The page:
In other words, the horses are the center of our universe, and everything else must revolve around them. This is subject to change if we have a child that is a pony rider. Then, the universe revolves around them.**   


We don’t wear “silks” or “colors,” or anything else to distinguish ourselves from one another, for that matter. Nope, we all look pretty much exactly alike, and not much different from our 17th century brethren that chased the hounds through the British countryside.   

Black mushroom helmet, dark jacket with a long-sleeved button-down underneath, long pants and high black leather boots over them. Not flattering, not comfortable, and definitely not practical for the majority of climates or circumstances. 

The attire is, however, particularly insulating when the temperatures climb of above the 90 degree mark, and particularly airy when they dip below freezing (yes, we ride in both extremes). We rock hairnets (yes, the school lunch lady kind, but so much cooler, of course). Sometimes we wear a double breasted suit with “tails” which, of course, makes perfect sense in a sport where you spend 98 percent of the time sitting on your butt.

If you’re looking for us at a horse show, don’t rely on distinguishing attire. A horse show looks something like a disorganized army of bobble-head soldiers with spurs, big belts, and the occasional bling. Horse shows are like a life-sized Where’s Waldo without the Waldo. 

 The Braids:

Most of us spend money on our hair. You may even think too much money. But it’s nothing compared to the small fortune we spend on our horses’ manes and tails. Those gorgeous button-perfect braids in our horse’s mane and swan-neck braid in our horse’s tail—those are a professional’s work of art worth every penny. 

Braiding takes time and skill. Oh, we’ll rip and unravel the braids 90 minutes after they’re put in, only to have the horse braided again in less than 24 hours.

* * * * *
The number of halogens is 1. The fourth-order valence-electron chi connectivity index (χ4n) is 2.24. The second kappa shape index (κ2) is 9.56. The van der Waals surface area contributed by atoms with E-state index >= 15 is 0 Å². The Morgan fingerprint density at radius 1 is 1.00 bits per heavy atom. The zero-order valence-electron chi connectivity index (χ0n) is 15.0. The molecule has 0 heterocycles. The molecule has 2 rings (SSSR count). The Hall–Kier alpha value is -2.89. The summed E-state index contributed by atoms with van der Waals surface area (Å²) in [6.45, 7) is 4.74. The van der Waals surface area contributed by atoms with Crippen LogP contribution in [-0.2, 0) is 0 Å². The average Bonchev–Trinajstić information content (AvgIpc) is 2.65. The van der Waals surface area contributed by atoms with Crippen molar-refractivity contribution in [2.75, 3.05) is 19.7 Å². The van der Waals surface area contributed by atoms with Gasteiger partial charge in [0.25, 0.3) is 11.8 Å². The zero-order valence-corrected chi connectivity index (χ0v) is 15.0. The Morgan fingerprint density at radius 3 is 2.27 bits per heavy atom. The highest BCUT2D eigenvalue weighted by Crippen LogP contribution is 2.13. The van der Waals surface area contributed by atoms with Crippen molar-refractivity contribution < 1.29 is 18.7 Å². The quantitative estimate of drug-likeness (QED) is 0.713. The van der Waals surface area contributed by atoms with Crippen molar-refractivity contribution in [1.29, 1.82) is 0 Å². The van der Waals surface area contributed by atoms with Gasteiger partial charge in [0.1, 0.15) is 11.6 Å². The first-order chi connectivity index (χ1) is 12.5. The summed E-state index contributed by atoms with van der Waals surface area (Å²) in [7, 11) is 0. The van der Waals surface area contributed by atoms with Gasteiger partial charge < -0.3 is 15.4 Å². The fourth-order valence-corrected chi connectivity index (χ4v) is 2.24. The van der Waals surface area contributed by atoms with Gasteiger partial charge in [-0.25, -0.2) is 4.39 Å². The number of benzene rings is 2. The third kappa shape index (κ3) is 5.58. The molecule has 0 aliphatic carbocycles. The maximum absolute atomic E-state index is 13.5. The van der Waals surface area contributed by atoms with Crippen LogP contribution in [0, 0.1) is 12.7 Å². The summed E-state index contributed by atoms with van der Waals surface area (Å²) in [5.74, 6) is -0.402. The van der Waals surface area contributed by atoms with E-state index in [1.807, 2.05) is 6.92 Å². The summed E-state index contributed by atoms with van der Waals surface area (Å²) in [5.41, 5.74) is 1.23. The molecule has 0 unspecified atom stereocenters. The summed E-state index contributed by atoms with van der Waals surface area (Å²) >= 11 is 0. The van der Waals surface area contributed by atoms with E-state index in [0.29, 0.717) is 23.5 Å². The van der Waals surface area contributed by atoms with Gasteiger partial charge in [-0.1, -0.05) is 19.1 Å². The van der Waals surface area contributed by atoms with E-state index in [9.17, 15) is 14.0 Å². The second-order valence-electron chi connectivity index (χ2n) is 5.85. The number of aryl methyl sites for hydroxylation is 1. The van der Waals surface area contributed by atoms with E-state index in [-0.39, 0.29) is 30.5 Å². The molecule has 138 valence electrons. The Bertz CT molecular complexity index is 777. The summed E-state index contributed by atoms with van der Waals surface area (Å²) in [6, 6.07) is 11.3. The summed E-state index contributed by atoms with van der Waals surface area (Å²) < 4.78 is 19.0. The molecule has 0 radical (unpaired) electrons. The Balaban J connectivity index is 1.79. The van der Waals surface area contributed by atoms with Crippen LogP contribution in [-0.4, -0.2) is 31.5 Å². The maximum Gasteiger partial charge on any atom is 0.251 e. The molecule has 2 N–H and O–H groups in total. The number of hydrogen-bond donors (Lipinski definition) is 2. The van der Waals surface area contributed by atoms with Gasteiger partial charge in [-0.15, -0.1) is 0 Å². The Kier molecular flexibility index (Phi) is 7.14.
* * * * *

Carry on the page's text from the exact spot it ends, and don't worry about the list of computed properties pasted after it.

Yes, we pay ridiculous amounts for these braids then rip them out hours later. 
Photo by Mai A. Hazlett Photography

Yes, from time to time we entertain the idea of braiding our horses ourselves (usually after writing a check for the braider), but then we remember that braiding takes time and skill. And yes, we’ve tried to leave our horses braids in overnight, and it does not work. If you can picture a hairy ninja with four legs, that’s a pretty accurate visual of a horse who remains braided 30 seconds longer than he wants to be.  

 Sport vs. Hobby:

We’ll argue this one like we’re arguing a landmark case before the Supreme Court. Riding is a sport and we—and our horses—are athletes. We dare you to disagree. Riding takes skill, strength, grace, stamina, and grit. 

Our teammate has about 1,500 pounds on us, and has all the leverage. Using only our legs and a little piece of metal attached to two pieces of leather, we have to convince our teammate that it would rather jump over AstroTurf and fake stone walls than go back to the barn and eat dinner. 

Riding is the only sport where men and women compete head-to-head, and even as a team, we all compete in the ring individually. Whether we’re jumping fences the size of SUVs, attempting a half-pass without stirrups, or simply trying to convince a horse to trot over a flower box, riding is physically and mentally demanding. Scrapbooking is a hobby. Riding is a sport.

We know there are a lot of mysteries and questions surrounding us and our horses. We know you still wonder about the differences between hunters and jumpers, eventers and racing. About why riders must jog for soundness when it doesn’t really matter if we’re sound at all. About why we won’t get a ribbon if we create our own route from jump-to-jump, or only make it over nine out of 10 jumps. Not all mysteries and questions can be “solved” or answered in a blog post or two, but again, just a marginal understanding of what it is we do will take you a long way. 

We don’t expect you to get it, but we love it when you try. And as long as you live with, love, or are raising one of us, it will save your own sanity to try and understand and accept us and our horse addiction. You might hate our addiction, but trust me, you’d hate us more without it.

** Though it is probably clear, this is one place where I must qualify that many of the comments in this post are for humor. While horses and riding are an integral part of my life, my son (who has neither a pony nor a desire to ride one) and my family are actually the center of my universe.

Christiane Campbell is a lawyer, mom and amateur hunter rider from Pennsylvania. She rides with in the amateur-owner division and has shown at Devon and the Pennsylvania National. You can read all her blogs here.